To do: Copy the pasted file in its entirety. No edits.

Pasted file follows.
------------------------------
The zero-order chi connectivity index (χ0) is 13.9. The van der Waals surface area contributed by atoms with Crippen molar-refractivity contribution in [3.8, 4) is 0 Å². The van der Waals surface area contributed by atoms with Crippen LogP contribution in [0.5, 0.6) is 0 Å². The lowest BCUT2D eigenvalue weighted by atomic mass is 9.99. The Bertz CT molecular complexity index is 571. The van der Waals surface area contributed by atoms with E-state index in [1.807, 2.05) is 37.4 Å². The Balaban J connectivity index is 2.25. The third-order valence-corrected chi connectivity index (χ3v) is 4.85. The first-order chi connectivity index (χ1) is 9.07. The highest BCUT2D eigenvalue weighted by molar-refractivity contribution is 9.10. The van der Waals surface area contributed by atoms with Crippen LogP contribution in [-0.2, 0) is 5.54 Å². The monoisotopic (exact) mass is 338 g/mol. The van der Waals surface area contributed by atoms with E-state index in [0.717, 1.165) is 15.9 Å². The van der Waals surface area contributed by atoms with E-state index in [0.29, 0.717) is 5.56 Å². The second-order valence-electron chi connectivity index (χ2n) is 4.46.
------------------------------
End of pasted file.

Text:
The zero-order chi connectivity index (χ0) is 13.9. The van der Waals surface area contributed by atoms with Crippen molar-refractivity contribution in [3.8, 4) is 0 Å². The van der Waals surface area contributed by atoms with Crippen LogP contribution in [0.5, 0.6) is 0 Å². The lowest BCUT2D eigenvalue weighted by atomic mass is 9.99. The Bertz CT molecular complexity index is 571. The van der Waals surface area contributed by atoms with E-state index in [1.807, 2.05) is 37.4 Å². The Balaban J connectivity index is 2.25. The third-order valence-corrected chi connectivity index (χ3v) is 4.85. The first-order chi connectivity index (χ1) is 9.07. The highest BCUT2D eigenvalue weighted by molar-refractivity contribution is 9.10. The van der Waals surface area contributed by atoms with Crippen LogP contribution in [-0.2, 0) is 5.54 Å². The monoisotopic (exact) mass is 338 g/mol. The van der Waals surface area contributed by atoms with E-state index in [0.717, 1.165) is 15.9 Å². The van der Waals surface area contributed by atoms with E-state index in [0.29, 0.717) is 5.56 Å². The second-order valence-electron chi connectivity index (χ2n) is 4.46.